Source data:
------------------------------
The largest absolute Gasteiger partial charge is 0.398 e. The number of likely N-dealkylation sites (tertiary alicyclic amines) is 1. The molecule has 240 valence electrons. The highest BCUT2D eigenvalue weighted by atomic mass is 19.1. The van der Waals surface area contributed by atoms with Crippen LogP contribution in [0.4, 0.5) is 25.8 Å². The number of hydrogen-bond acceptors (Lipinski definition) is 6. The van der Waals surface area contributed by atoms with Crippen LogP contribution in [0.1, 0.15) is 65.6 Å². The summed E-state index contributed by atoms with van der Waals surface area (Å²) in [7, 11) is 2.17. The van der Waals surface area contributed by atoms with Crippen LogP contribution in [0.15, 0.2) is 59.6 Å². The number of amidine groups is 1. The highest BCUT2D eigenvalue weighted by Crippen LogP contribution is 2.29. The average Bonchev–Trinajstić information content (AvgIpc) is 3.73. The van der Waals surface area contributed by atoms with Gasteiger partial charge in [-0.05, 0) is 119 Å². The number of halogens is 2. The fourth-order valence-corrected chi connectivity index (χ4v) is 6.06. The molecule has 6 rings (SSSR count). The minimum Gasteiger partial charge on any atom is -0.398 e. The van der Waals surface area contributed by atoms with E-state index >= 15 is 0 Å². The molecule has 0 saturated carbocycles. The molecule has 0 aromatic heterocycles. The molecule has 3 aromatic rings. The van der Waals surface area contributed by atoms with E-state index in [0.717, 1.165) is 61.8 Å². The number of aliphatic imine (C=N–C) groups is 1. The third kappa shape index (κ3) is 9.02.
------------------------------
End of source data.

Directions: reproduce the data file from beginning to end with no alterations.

The largest absolute Gasteiger partial charge is 0.398 e. The number of likely N-dealkylation sites (tertiary alicyclic amines) is 1. The molecule has 240 valence electrons. The highest BCUT2D eigenvalue weighted by atomic mass is 19.1. The van der Waals surface area contributed by atoms with Crippen LogP contribution in [0.4, 0.5) is 25.8 Å². The number of hydrogen-bond acceptors (Lipinski definition) is 6. The van der Waals surface area contributed by atoms with Crippen LogP contribution in [0.1, 0.15) is 65.6 Å². The summed E-state index contributed by atoms with van der Waals surface area (Å²) in [7, 11) is 2.17. The van der Waals surface area contributed by atoms with Crippen LogP contribution in [0.15, 0.2) is 59.6 Å². The number of amidine groups is 1. The highest BCUT2D eigenvalue weighted by Crippen LogP contribution is 2.29. The average Bonchev–Trinajstić information content (AvgIpc) is 3.73. The van der Waals surface area contributed by atoms with Gasteiger partial charge in [-0.05, 0) is 119 Å². The number of halogens is 2. The fourth-order valence-corrected chi connectivity index (χ4v) is 6.06. The molecule has 6 rings (SSSR count). The minimum Gasteiger partial charge on any atom is -0.398 e. The van der Waals surface area contributed by atoms with E-state index >= 15 is 0 Å². The molecule has 0 saturated carbocycles. The molecule has 0 aromatic heterocycles. The molecule has 3 aromatic rings. The van der Waals surface area contributed by atoms with E-state index in [0.717, 1.165) is 61.8 Å². The number of aliphatic imine (C=N–C) groups is 1. The third kappa shape index (κ3) is 9.02.